Granby budget axes downtown enhancement position, keeps board stipends |

Granby budget axes downtown enhancement position, keeps board stipends

Tonya Bina
Grand County, Colorado

Taking a stab at a line item that amounts to about two-thirds the salary of an eliminated office position in Granby’s 2009 budget, citizen Jeff Rozean put his money where his mouth was Tuesday.

Upon challenging elected officials’ salaries ” a 2009 budget item that amounts to $45,600 ” Rozean, who is a former Granby mayor and trustee, unfolded a pre-written personal check for $3,760 and handed it to the town clerk.

According to his calculations, the amount equates to the fees he received while serving as a town steward in the late 1970s and as mayor, elected in 1992.

“In order to communicate clearly that I never served for the money, I am submitting a check this evening for reimbursement of that amount to the town,” said Rozean.

Finalizing this year’s budget has been a source of tribulation for Granby town officials.

Many citizens like Rozean, a town planning commissioner and business manager at the YMCA of the Rockies, and his wife Bonnie, a home-business owner, attended several budget workshops to try and sway the town to preserve the economic development director position, a 2009 budget casualty. The position accounted for $72,288 in salary and benefits.

“There is a fundamental flaw in the budget you are about to approve,” Rozean told the board. “It preserves a line item that benefits each of you personally while eliminating abruptly a position that several citizens have expressed concern over.

“I do not believe in my heart that any of you ran for the money,” he said.

Mayor Jynnifer Pierro was the sole board member to respond.

“Economic times have changed,” she said; the salaries give board members the financial opportunity to serve, especially during difficult economic times. The mayor gave a personal example of turning down a chance to substitute teach Monday morning in order to attend the Mayor Manager Commissioners Meeting in Kremmling.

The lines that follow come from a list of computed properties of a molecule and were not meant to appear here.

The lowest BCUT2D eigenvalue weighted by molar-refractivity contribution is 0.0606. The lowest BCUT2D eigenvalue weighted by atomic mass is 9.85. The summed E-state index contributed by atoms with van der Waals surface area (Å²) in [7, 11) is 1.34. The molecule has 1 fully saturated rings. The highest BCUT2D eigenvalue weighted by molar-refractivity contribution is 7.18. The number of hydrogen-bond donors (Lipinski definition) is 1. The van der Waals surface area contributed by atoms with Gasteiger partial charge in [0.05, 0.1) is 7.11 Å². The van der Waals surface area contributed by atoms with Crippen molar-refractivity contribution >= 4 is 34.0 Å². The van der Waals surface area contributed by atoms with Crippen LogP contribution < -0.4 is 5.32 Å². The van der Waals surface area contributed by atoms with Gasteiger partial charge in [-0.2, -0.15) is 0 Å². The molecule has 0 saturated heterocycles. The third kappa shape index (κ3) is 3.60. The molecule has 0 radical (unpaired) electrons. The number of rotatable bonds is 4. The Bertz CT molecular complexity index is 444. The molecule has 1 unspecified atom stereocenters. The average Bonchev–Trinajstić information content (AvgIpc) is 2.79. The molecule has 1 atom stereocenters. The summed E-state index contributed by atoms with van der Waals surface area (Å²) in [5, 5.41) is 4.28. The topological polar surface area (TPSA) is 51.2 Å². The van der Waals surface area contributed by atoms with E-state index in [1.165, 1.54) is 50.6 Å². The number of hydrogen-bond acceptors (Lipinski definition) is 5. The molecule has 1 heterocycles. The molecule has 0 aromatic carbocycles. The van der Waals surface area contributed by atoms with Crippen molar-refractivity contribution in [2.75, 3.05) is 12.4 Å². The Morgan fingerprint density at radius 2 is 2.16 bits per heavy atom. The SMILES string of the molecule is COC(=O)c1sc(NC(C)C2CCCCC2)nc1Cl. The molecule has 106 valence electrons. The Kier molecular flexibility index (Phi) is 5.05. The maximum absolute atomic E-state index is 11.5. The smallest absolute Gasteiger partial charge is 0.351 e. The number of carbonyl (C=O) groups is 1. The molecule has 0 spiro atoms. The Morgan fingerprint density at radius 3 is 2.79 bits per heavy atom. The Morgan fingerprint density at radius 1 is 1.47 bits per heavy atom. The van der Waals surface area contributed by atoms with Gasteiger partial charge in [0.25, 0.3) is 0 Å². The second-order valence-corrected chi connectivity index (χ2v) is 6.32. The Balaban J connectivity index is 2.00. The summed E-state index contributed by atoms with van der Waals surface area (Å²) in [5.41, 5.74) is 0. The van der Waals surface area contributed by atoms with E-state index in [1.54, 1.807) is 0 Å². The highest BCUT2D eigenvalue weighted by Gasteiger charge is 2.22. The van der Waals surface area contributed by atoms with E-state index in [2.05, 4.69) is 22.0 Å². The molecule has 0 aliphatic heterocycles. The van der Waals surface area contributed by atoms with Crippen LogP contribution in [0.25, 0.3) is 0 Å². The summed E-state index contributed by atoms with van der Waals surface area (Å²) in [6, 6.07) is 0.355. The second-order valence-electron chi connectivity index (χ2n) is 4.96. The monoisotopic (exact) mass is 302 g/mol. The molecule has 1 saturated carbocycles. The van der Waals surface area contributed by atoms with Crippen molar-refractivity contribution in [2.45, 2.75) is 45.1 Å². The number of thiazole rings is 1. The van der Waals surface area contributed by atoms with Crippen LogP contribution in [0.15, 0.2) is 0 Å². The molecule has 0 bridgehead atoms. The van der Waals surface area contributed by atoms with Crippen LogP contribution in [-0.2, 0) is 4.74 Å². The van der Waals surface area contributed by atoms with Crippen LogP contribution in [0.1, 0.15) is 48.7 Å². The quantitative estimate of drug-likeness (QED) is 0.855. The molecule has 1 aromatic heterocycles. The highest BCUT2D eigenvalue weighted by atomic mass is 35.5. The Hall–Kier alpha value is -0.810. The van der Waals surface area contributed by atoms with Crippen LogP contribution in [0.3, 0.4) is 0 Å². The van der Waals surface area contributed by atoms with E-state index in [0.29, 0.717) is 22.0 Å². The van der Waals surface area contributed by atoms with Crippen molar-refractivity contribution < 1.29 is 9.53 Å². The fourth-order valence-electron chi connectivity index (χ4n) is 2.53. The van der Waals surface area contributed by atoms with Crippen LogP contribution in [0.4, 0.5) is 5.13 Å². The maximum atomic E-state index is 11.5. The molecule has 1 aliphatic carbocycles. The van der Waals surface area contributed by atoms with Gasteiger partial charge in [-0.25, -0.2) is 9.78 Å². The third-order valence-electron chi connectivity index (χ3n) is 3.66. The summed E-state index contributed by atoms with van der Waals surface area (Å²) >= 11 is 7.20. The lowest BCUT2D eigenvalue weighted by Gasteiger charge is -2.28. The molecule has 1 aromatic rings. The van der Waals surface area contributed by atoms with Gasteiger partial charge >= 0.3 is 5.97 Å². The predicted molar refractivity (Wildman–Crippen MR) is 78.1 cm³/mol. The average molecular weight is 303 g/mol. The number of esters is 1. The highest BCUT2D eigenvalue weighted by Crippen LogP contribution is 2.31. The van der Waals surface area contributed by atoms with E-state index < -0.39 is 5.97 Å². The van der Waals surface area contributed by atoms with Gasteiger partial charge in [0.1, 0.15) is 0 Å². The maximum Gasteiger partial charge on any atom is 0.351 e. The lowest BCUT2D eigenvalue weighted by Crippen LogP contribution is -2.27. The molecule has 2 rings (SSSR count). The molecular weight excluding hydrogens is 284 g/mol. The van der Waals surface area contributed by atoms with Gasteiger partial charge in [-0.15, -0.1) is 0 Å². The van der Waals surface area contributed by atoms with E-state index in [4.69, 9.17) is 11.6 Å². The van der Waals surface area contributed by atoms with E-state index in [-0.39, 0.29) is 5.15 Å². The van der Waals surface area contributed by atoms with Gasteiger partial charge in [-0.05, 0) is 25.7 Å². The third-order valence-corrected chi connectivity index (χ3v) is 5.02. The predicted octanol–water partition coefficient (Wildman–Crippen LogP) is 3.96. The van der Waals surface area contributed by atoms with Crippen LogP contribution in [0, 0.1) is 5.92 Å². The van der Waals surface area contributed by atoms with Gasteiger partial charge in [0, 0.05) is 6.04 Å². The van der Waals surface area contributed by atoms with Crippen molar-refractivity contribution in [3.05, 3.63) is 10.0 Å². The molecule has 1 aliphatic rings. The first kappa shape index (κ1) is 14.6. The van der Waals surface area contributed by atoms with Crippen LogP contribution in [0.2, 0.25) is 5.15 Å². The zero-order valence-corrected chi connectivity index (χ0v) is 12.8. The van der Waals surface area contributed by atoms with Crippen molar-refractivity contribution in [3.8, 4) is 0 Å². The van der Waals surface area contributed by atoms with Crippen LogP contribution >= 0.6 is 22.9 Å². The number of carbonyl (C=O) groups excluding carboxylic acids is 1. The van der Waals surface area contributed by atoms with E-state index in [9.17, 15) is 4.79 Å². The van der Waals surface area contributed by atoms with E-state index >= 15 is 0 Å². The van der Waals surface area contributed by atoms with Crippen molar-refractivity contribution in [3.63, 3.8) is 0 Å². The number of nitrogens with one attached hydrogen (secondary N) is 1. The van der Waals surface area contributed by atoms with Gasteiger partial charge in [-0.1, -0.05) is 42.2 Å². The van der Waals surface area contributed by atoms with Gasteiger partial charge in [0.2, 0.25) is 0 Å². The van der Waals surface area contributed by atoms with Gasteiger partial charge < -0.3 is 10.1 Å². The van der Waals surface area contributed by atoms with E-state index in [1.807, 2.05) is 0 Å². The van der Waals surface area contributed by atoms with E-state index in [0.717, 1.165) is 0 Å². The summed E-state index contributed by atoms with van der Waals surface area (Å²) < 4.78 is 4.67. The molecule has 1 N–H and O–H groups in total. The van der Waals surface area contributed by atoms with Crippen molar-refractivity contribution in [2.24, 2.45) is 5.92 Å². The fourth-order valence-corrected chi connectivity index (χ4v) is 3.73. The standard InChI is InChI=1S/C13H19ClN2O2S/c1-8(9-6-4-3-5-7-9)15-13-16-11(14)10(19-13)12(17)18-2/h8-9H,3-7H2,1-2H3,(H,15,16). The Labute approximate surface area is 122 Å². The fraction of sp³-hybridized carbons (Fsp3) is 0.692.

“The salary often offsets work that I can’t do,” she said.

Addressing Rozean’s charge that town adoption of a budget that contains board salaries was a “conflict of interest,” Town Attorney Scott Krob clarified that by law, town boards do not set their own salaries but are set by a previous board. Budget approval of pre-set salaries is not a conflict of interest, he said.

Granby’s mayoral salary of $800 a month and trustee salaries of $500 a month originally were approved Jan. 10, 2006, making Granby’s elected officials the second highest paid of all towns in Grand County.

After the budget hearing and Rozean’s comments, the board adopted the 2009 budget.

Afterward, Pierro thanked downtown director Betsy Cook, whose economic development position was nixed in the adoption of the budget.

Pierro commended Cook for new Granby programs, official Main Street status and her work for the town.

The downtown programs budget is still intact, the town outlined in a budget memo.

“Those services will be performed by the town manager, board committees, town committees and other staff.”

“Let’s see that the promises that were made are upheld,” said Bonnie Rozean after the meeting, “that the (downtown) programs will continue without the position.”

Bonnie Rozean stepped up her involvement with downtown enhancement once Director Betsy Cook came on board, she said.

“I started coming to the meetings, and I came away excited every time,” she said. “Things started happening, and it became visible. People started utilizing downtown ” we had live music ” that’s never happened before, and I’ve lived here all my life. … She (Cook) was making things happen.”

Jeff Rozean said the town ignored budget workshop suggestions to make a “planned transition” of the position by creating a downtown district, which could pay for a downtown development director.

And town officials didn’t budge to adjust board salaries, he said. “There are a multitude of cuts, this one was highlighted, and they didn’t cut it.”

Reflecting back on when he received town stipends, Jeff Rozean admitted he didn’t mind the money. “But I did have, even then, I had issues with it because it just felt wrong.”

Now more than $3,000 lighter, Rozean continued, “So what is it that causes you to wake up one morning and say, you know what, I need to state my opinion and I need to do it forcefully? I don’t know exactly, but it felt like the right thing.”

” Tonya Bina can be reached at 887-3334 ext. 19603 or e-mail

Support Local Journalism

Support Local Journalism

The Sky-Hi News strives to deliver powerful stories that spark emotion and focus on the place we live.

Over the past year, contributions from readers like you helped to fund some of our most important reporting, including coverage of the East Troublesome Fire.

If you value local journalism, consider making a contribution to our newsroom in support of the work we do.


Start a dialogue, stay on topic and be civil.
If you don't follow the rules, your comment may be deleted.

User Legend: iconModerator iconTrusted User